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Tuesday, 25 October 2011

What would Van Gogh have thought?

A few weeks ago I was in Auvers-sur-Oise, the village just north of Paris where Van Gogh spent his last 70 days.

The stone cottages and their gardens are still much as he painted them, but the little lanes are now brightened by masses of flowers along the verges. This planting intrigued me - too co-ordinated to be self-sown, but not regimented like a municipal scheme. How had they got there? Who was looking after them?

The answer was on a nearby poster. They’re part of a project, “Je Jardine Ma Ville” where, in return for free plants and compost, residents create and maintain flower beds in public spaces outside their homes. Some 160 volunteers of all ages have put in around 10,000 plants, many of which are pictured on the poster for easy identification. Apart from the occasional sunflower so loved by Van Gogh, most are perennials so should bring colour to Auvers for many years to come.

Back in London, I checked the progress of a similar, if smaller, scheme beautifying the bare soil round street trees in Willesden Green’s Blenheim Gardens. Last spring a handful of volunteers put in hundreds of flowering plants, and many residents ‘adopted’ the tree pits outside their homes and even donated seedlings from their own gardens. Now they're planting 2,500 bulbs (see left), from snowdrops and jonquils to bluebells and tulips. Spring should see an explosion of colour.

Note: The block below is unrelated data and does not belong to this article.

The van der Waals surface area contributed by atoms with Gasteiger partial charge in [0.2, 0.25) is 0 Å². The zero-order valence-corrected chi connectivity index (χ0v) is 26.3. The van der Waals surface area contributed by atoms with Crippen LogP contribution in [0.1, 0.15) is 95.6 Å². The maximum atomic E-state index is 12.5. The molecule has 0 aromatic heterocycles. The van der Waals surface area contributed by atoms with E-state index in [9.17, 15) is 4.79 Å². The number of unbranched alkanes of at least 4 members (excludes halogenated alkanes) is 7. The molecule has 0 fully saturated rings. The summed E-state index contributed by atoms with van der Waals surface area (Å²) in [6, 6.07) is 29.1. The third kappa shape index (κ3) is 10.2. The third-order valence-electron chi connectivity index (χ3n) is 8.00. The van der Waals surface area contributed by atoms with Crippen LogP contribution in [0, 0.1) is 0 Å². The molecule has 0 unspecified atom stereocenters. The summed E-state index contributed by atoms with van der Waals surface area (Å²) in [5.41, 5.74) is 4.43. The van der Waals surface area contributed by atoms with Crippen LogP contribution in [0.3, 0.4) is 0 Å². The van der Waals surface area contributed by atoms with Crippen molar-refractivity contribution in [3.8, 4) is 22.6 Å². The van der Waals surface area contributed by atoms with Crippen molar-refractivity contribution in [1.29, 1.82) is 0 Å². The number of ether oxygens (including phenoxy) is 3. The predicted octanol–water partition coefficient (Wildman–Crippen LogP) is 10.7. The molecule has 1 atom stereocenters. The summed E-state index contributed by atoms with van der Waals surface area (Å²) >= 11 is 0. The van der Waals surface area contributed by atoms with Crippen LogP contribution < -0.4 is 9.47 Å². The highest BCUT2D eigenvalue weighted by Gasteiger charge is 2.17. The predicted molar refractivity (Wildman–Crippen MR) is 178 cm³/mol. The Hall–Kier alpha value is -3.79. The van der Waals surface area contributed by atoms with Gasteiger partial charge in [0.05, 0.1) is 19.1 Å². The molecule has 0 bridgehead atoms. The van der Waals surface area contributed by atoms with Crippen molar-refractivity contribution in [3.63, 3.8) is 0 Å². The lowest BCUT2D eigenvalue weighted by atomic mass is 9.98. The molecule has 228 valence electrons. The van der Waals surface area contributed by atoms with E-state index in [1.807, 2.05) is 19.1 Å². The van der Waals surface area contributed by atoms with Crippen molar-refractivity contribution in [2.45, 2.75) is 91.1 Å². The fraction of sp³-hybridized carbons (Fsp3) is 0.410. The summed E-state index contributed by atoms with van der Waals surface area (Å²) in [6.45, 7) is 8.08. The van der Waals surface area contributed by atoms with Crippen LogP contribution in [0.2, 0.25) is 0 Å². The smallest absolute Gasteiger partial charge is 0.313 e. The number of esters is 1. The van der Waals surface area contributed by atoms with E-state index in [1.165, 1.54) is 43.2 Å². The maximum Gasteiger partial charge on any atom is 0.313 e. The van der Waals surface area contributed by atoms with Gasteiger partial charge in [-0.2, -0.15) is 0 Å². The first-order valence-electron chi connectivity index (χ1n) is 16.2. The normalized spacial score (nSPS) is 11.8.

Sunday, 2 October 2011

Which apple?

How many varieties of apples can you name?

Probably just a handful.

But despite the limited selection available commercially, there are in fact around 2000 different kinds in the UK, and fifty of those grown in West London were on display at a recent harvest celebration at Turnham Green (left). They had wonderful names like Lane’s Prince Albert, Ellison’s Orange, D’Arcy Spice, Laxton’s Fortune, Newton Wonder, Lord Lambourne and Howgate Wonder. The oldest was the small, red, flattish Court Pendu Plat, cultivated since 1613, though probably enjoyed by the Romans.
Some visitors to the event brought with them apples to be identified by expert Steve Oram. He immediately recognised the one I had as a Blenheim Orange, an 18th c variety good for eating or cooking (left).

The day was organised by Abundance London.
Over the past few weeks, with the help of local school children, its volunteers have picked around two tons of fruit which would otherwise have gone to waste. Some was on sale at the event, either fresh from the tree or transformed into jam, chutney, cakes, crumble and juice. Delicious!

A reminder that Apple Day - a celebration of this fruit - is on October 21. More details of events at